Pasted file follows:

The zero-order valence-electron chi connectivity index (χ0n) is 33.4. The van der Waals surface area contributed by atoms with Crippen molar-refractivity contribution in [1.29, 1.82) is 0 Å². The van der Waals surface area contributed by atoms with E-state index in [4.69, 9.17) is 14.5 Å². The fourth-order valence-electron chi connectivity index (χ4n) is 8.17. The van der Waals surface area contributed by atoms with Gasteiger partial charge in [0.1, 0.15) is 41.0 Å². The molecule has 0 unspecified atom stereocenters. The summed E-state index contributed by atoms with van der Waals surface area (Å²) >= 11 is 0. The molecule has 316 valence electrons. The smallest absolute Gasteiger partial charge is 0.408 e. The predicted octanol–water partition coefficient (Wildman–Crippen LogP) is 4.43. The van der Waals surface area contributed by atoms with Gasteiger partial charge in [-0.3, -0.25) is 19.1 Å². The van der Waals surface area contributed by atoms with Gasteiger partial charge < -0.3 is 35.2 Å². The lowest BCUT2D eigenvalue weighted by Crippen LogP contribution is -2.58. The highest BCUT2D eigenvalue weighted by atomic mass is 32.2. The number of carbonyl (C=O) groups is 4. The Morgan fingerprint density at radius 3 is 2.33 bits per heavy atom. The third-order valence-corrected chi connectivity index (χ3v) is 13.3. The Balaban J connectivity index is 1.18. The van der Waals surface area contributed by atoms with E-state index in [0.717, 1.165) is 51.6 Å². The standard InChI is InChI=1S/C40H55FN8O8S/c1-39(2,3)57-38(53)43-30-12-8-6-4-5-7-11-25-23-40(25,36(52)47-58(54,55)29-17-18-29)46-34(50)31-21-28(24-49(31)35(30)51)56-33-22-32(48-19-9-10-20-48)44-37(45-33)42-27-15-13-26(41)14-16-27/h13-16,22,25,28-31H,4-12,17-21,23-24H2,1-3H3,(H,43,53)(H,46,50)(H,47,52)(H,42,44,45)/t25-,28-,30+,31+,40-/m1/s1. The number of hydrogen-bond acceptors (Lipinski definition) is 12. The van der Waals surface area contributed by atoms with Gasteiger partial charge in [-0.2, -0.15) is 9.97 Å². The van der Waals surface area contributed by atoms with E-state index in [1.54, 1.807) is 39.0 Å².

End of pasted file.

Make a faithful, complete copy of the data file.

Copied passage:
The zero-order valence-electron chi connectivity index (χ0n) is 33.4. The van der Waals surface area contributed by atoms with Crippen molar-refractivity contribution in [1.29, 1.82) is 0 Å². The van der Waals surface area contributed by atoms with E-state index in [4.69, 9.17) is 14.5 Å². The fourth-order valence-electron chi connectivity index (χ4n) is 8.17. The van der Waals surface area contributed by atoms with Gasteiger partial charge in [0.1, 0.15) is 41.0 Å². The molecule has 0 unspecified atom stereocenters. The summed E-state index contributed by atoms with van der Waals surface area (Å²) >= 11 is 0. The molecule has 316 valence electrons. The smallest absolute Gasteiger partial charge is 0.408 e. The predicted octanol–water partition coefficient (Wildman–Crippen LogP) is 4.43. The van der Waals surface area contributed by atoms with Gasteiger partial charge in [-0.3, -0.25) is 19.1 Å². The van der Waals surface area contributed by atoms with Gasteiger partial charge < -0.3 is 35.2 Å². The lowest BCUT2D eigenvalue weighted by Crippen LogP contribution is -2.58. The highest BCUT2D eigenvalue weighted by atomic mass is 32.2. The number of carbonyl (C=O) groups is 4. The Morgan fingerprint density at radius 3 is 2.33 bits per heavy atom. The third-order valence-corrected chi connectivity index (χ3v) is 13.3. The Balaban J connectivity index is 1.18. The van der Waals surface area contributed by atoms with E-state index in [0.717, 1.165) is 51.6 Å². The standard InChI is InChI=1S/C40H55FN8O8S/c1-39(2,3)57-38(53)43-30-12-8-6-4-5-7-11-25-23-40(25,36(52)47-58(54,55)29-17-18-29)46-34(50)31-21-28(24-49(31)35(30)51)56-33-22-32(48-19-9-10-20-48)44-37(45-33)42-27-15-13-26(41)14-16-27/h13-16,22,25,28-31H,4-12,17-21,23-24H2,1-3H3,(H,43,53)(H,46,50)(H,47,52)(H,42,44,45)/t25-,28-,30+,31+,40-/m1/s1. The number of hydrogen-bond acceptors (Lipinski definition) is 12. The van der Waals surface area contributed by atoms with Gasteiger partial charge in [-0.2, -0.15) is 9.97 Å². The van der Waals surface area contributed by atoms with E-state index in [1.54, 1.807) is 39.0 Å².